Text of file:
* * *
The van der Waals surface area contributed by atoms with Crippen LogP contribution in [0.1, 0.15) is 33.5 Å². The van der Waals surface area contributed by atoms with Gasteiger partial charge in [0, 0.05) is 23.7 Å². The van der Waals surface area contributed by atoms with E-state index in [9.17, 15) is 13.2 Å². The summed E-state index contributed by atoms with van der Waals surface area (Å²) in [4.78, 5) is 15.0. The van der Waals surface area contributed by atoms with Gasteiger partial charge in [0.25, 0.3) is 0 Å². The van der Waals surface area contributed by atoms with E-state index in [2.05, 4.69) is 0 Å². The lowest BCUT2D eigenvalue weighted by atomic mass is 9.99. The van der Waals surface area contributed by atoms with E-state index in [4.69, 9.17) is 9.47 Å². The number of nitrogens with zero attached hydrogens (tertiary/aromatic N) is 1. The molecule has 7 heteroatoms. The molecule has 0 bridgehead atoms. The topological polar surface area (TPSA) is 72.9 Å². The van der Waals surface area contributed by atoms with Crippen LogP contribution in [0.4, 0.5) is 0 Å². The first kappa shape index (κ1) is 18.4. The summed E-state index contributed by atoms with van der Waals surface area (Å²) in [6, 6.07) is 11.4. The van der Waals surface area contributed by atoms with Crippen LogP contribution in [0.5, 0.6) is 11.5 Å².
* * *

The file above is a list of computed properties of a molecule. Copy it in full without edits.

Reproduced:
The van der Waals surface area contributed by atoms with Crippen LogP contribution in [0.1, 0.15) is 33.5 Å². The van der Waals surface area contributed by atoms with Gasteiger partial charge in [0, 0.05) is 23.7 Å². The van der Waals surface area contributed by atoms with E-state index in [9.17, 15) is 13.2 Å². The summed E-state index contributed by atoms with van der Waals surface area (Å²) in [4.78, 5) is 15.0. The van der Waals surface area contributed by atoms with Gasteiger partial charge in [0.25, 0.3) is 0 Å². The van der Waals surface area contributed by atoms with E-state index in [2.05, 4.69) is 0 Å². The lowest BCUT2D eigenvalue weighted by atomic mass is 9.99. The van der Waals surface area contributed by atoms with E-state index in [4.69, 9.17) is 9.47 Å². The number of nitrogens with zero attached hydrogens (tertiary/aromatic N) is 1. The molecule has 7 heteroatoms. The molecule has 0 bridgehead atoms. The topological polar surface area (TPSA) is 72.9 Å². The van der Waals surface area contributed by atoms with Crippen LogP contribution in [0.4, 0.5) is 0 Å². The first kappa shape index (κ1) is 18.4. The summed E-state index contributed by atoms with van der Waals surface area (Å²) in [6, 6.07) is 11.4. The van der Waals surface area contributed by atoms with Crippen LogP contribution in [0.5, 0.6) is 11.5 Å².